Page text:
The version you watch plays a large part in the film; much larger than just determining how much Raymond Burr screen-time you have to sit through. In Gojira, the monster isn’t just a leftover dinosaur irradiated to preternatural size. Instead Gojira is an anthropomorphized nuclear blast, let loose once again in Japan, a mere nine years after Hiroshima and Nagasaki.

[Think about it. To steal a point made by Little Black Starin his review, as of my writing this eight years had passed since 9/11. And that involved two buildings being destroyed, instead of two cities.]

The Japanese film is filled with these reminders. Opening with a fishing expedition that accidentally runs into a mushroom cloud; the crew soon dies from their injuries. (This scene mirrors the real-life Lucky Dragon No. 5 incident; a ship that unknowingly became the first victims in what would become a nuclear arms race.)

During Gojira’s attack, we see what’s left of a family trying to take shelter in the burning city. As the buildings around them blaze, the children cry, as the mother knowingly reassures them to not worry, as they’ll be reunited with their father soon. A scene that obviously wouldn’t play well in America.

Going further, Gojira’s protagonists symbolize the ideas behind the nuclear arms race. The paleontologist, Dr. Yaname, wants Gojira to be allowed to live, even as it burns Tokyo down, so that they can learn from it. His daughter’s suitor, the eye-patch wearing/Oxygen Destroyer-creating, Daisuke Serizawa, believes that the beast should be destroyed for the sake of mankind.

(Through the magic of modern motion pictures, we, the audience, get both. Gojira is eventually destroyed, but would return shortly (a/k/a only six months) in the sequel Godzilla Raids Again!)

Leading us to the differences in the Japanese original and American version . As the Americans were already used to seeing giant-sized creatures terrorize the world (The Beast from 20,000 Fathoms, Them!, Attack of the 50 Ft. Woman), Gojira changed from a cautionary tale to an exploitative one when it crossed the ocean. Serving only to remind us of other life forms (in this case ancient lizards) that we wouldn’t necessarily want to see exaggerated to fantastic proportions.

Art imitating life, never again would Gojira play so fearsome. With each subsequent incarnation the underlying subject matter would be further removed from its hellish origins. Where once we were reminded of men caught in a heat wave so intense that it vaporized their bodies and left their shadows burnt into brick, eventually we had Gojira’s son, Minilla, as well as other monsters such as Gamera, and Mothra crowding the theaters. The Japanese equivalent of the US’ atomic monsters Toho originally managed to avoid creating.

Halloween Endurance Test: the Ring (2002)

Posted in 2009, Halloween Endurance Tests with tags , , , , , , on September 2, 2011 by shenanitim

The Ring might be one of the only horror films effective at being creepy while also being PG-13. Not through the Reaganomics-esque claim that “what you don’t see is scarier than what you do,” but through its general ambiance. Dreary and grey, fitting right into its Washington locale.

(This is not to say that Seattle is as dreary as is normally claimed. I’ve been there on vacation, and it didn’t rain nearly as much as I expected, or numerous Frasier reruns led me to believe. It did, however, have a used bookstore that sold shirts praising the rats that brought the bubonic plague, so I guess not everything is peachy there.)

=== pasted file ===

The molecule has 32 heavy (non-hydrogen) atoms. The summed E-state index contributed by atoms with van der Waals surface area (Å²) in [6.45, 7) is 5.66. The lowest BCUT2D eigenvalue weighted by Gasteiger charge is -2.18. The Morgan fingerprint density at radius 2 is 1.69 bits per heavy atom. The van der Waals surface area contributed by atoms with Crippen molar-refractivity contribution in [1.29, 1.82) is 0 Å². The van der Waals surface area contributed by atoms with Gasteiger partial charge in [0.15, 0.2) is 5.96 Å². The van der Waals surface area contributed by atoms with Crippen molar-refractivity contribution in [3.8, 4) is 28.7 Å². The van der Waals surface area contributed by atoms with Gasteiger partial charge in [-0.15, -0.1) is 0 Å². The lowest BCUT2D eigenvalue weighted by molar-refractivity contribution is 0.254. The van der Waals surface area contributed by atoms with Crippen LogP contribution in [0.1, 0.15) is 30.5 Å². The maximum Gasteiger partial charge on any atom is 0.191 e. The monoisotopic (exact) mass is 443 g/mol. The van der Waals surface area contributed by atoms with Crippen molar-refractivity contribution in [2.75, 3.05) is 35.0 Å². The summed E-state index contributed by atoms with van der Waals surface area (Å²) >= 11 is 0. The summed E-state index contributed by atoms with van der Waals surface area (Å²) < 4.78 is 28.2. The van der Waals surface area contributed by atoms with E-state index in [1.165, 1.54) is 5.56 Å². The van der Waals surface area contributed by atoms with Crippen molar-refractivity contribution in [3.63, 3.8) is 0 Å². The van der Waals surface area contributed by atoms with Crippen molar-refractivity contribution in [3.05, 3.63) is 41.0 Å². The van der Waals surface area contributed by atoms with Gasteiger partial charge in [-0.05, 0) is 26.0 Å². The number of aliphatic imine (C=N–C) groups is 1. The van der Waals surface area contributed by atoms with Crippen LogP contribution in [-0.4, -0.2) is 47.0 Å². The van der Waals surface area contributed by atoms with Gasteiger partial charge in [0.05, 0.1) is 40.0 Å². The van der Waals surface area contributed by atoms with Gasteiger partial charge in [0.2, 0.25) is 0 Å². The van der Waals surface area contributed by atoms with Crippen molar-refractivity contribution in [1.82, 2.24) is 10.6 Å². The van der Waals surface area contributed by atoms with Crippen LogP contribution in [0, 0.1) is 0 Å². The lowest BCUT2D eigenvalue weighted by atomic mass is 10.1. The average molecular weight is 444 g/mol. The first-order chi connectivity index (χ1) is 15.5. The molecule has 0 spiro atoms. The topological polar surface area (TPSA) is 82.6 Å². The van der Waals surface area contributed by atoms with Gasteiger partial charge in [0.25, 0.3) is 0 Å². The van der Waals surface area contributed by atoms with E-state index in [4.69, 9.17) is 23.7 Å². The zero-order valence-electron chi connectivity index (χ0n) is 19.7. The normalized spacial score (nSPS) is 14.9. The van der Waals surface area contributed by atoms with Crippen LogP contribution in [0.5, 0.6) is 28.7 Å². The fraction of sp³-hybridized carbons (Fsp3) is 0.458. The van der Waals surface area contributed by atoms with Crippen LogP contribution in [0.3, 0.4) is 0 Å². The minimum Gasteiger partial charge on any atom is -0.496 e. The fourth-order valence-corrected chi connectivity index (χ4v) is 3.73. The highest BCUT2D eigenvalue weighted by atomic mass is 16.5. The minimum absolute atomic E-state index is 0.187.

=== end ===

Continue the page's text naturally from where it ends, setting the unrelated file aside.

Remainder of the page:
Also of note is how this film works best during a rainy day. While most horror movies are only effective when watched at night, this one works best when its overcast. (Really, who would watch a horror movie during the day? Besides the original Texas Chainsaw Massacre, which, as it’s set during daytime, is always effective.)

Based off a Japanese film (Ringu), the Ring was one of the glut of adapted Asian horror films flooding the States in the early aughts. Naomi Watts plays Rachel, an investigative reporter who’s trying to unravel the mystery behind her nieces’s death.

The death centers around a seemingly abstract video that leaves its viewer with seven days to live. Naturally, Rachel watches the tape and is cursed. She then takes the tape with her, and has all her friends watch it! (A bit of unethical business that would be brilliantly played up in the sequel.) To no one surprise, her son watches the tape too; leaving her just 48 hours to solve the mystery before she dies.

(One thing the film doesn’t do is reverse the curse of children in horror movies. If there’s a kid in your horror flick, you’re guaranteed a PG-13 rating (CHECK!) and that false suspense of will the child die? False because everyone knows he won’t.)

Luckily Rachel’s ex, who’s also her son’s father, is aN A/V expert who’s also cursed. They break the film down shot by shot, discover a diseased horse farm that’s somehow a piece of the puzzle, and break into the records of a mental health facility.

How the city of Seattle ever gave this movie permission to film there is yet another mystery. I can’t imagine any of this would be viewed favorably by the Board of Tourism.

I won’t give away how they stop the curse, as, without gore, that secret is this film’s only asset. I will warn you that you’ll probably fall asleep mid-film. It starts with a bang, dispenses some curses, and then, during the investigation phase, it will bore you to tears.

This may not be its fault though, as the investigation doesn’t really pick up steam until the fifth day; by which point you’re already used to the days moving by fast. So the slow down as Rachel interviews the populace of Horse Farm Island, and her baby daddy undergoes a pointless quest to the aforementioned psych ward, does come as a shock.

The payoff of finding out just what the Ring actually refers to is totally worth it though.

Halloween Endurance Test: the Descent (2005)

Posted in 2009, Halloween Endurance Tests with tags , , on August 31, 2011 by shenanitim